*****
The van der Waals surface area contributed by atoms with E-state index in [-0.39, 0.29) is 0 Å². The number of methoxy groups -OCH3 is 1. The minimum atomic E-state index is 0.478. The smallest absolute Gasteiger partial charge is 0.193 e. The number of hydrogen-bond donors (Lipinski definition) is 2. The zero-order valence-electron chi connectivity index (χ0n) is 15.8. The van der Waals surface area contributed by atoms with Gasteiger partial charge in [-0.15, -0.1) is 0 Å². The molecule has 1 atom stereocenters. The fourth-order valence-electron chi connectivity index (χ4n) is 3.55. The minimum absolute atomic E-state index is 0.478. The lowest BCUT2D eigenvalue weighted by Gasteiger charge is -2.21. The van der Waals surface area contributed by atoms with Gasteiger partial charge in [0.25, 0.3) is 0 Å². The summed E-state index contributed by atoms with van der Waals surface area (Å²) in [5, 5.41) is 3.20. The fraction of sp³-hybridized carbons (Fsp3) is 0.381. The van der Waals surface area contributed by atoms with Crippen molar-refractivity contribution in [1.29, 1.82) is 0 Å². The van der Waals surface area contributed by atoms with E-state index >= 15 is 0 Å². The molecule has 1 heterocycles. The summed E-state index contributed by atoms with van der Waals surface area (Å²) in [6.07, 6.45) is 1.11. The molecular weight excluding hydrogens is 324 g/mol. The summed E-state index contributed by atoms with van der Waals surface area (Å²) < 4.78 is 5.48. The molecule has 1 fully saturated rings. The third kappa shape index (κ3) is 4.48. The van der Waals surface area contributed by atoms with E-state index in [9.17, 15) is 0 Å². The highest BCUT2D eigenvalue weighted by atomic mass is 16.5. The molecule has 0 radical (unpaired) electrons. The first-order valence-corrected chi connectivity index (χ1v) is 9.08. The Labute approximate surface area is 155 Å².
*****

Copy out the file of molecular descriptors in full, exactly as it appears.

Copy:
The van der Waals surface area contributed by atoms with E-state index in [-0.39, 0.29) is 0 Å². The number of methoxy groups -OCH3 is 1. The minimum atomic E-state index is 0.478. The smallest absolute Gasteiger partial charge is 0.193 e. The number of hydrogen-bond donors (Lipinski definition) is 2. The zero-order valence-electron chi connectivity index (χ0n) is 15.8. The van der Waals surface area contributed by atoms with Gasteiger partial charge in [-0.15, -0.1) is 0 Å². The molecule has 1 atom stereocenters. The fourth-order valence-electron chi connectivity index (χ4n) is 3.55. The minimum absolute atomic E-state index is 0.478. The lowest BCUT2D eigenvalue weighted by Gasteiger charge is -2.21. The van der Waals surface area contributed by atoms with Gasteiger partial charge in [0.25, 0.3) is 0 Å². The summed E-state index contributed by atoms with van der Waals surface area (Å²) in [5, 5.41) is 3.20. The fraction of sp³-hybridized carbons (Fsp3) is 0.381. The van der Waals surface area contributed by atoms with Crippen molar-refractivity contribution in [1.29, 1.82) is 0 Å². The van der Waals surface area contributed by atoms with E-state index >= 15 is 0 Å². The molecule has 1 heterocycles. The summed E-state index contributed by atoms with van der Waals surface area (Å²) in [6.07, 6.45) is 1.11. The molecular weight excluding hydrogens is 324 g/mol. The summed E-state index contributed by atoms with van der Waals surface area (Å²) < 4.78 is 5.48. The molecule has 1 fully saturated rings. The third kappa shape index (κ3) is 4.48. The van der Waals surface area contributed by atoms with E-state index in [9.17, 15) is 0 Å². The highest BCUT2D eigenvalue weighted by atomic mass is 16.5. The molecule has 0 radical (unpaired) electrons. The first-order valence-corrected chi connectivity index (χ1v) is 9.08. The Labute approximate surface area is 155 Å².